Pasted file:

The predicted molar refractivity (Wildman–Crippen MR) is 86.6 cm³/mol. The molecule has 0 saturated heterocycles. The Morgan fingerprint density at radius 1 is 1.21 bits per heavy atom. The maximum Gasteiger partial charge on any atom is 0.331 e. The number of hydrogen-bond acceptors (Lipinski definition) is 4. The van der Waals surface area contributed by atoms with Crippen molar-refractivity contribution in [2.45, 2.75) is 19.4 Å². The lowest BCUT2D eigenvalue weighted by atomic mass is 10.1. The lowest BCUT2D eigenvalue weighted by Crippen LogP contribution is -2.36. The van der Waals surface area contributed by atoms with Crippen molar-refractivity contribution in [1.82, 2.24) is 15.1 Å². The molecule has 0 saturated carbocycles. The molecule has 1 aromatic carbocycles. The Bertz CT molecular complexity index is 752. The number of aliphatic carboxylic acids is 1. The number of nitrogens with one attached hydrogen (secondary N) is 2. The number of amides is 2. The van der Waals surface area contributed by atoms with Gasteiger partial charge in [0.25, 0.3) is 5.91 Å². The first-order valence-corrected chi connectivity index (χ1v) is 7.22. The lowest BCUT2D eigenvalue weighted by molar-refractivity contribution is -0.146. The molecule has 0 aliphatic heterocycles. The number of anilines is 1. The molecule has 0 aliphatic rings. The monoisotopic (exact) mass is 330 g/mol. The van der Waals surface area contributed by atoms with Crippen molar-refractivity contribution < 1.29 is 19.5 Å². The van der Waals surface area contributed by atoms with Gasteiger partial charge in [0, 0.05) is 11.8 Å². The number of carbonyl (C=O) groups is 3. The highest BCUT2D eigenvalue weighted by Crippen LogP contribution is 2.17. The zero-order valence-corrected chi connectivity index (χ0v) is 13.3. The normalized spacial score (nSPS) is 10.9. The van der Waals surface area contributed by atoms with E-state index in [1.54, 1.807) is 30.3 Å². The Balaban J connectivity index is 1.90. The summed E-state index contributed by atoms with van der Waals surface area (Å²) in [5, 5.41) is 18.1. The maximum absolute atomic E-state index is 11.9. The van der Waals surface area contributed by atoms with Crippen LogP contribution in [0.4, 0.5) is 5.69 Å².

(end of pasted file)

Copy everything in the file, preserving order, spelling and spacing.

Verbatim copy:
The predicted molar refractivity (Wildman–Crippen MR) is 86.6 cm³/mol. The molecule has 0 saturated heterocycles. The Morgan fingerprint density at radius 1 is 1.21 bits per heavy atom. The maximum Gasteiger partial charge on any atom is 0.331 e. The number of hydrogen-bond acceptors (Lipinski definition) is 4. The van der Waals surface area contributed by atoms with Crippen molar-refractivity contribution in [2.45, 2.75) is 19.4 Å². The lowest BCUT2D eigenvalue weighted by atomic mass is 10.1. The lowest BCUT2D eigenvalue weighted by Crippen LogP contribution is -2.36. The van der Waals surface area contributed by atoms with Crippen molar-refractivity contribution in [1.82, 2.24) is 15.1 Å². The molecule has 0 saturated carbocycles. The molecule has 1 aromatic carbocycles. The Bertz CT molecular complexity index is 752. The number of aliphatic carboxylic acids is 1. The number of nitrogens with one attached hydrogen (secondary N) is 2. The number of amides is 2. The van der Waals surface area contributed by atoms with Gasteiger partial charge in [0.25, 0.3) is 5.91 Å². The first-order valence-corrected chi connectivity index (χ1v) is 7.22. The lowest BCUT2D eigenvalue weighted by molar-refractivity contribution is -0.146. The molecule has 0 aliphatic heterocycles. The number of anilines is 1. The molecule has 0 aliphatic rings. The monoisotopic (exact) mass is 330 g/mol. The van der Waals surface area contributed by atoms with Crippen molar-refractivity contribution < 1.29 is 19.5 Å². The van der Waals surface area contributed by atoms with Gasteiger partial charge in [0, 0.05) is 11.8 Å². The number of carbonyl (C=O) groups is 3. The highest BCUT2D eigenvalue weighted by Crippen LogP contribution is 2.17. The zero-order valence-corrected chi connectivity index (χ0v) is 13.3. The normalized spacial score (nSPS) is 10.9. The van der Waals surface area contributed by atoms with E-state index in [1.54, 1.807) is 30.3 Å². The Balaban J connectivity index is 1.90. The summed E-state index contributed by atoms with van der Waals surface area (Å²) in [5, 5.41) is 18.1. The maximum absolute atomic E-state index is 11.9. The van der Waals surface area contributed by atoms with Crippen LogP contribution in [0.4, 0.5) is 5.69 Å².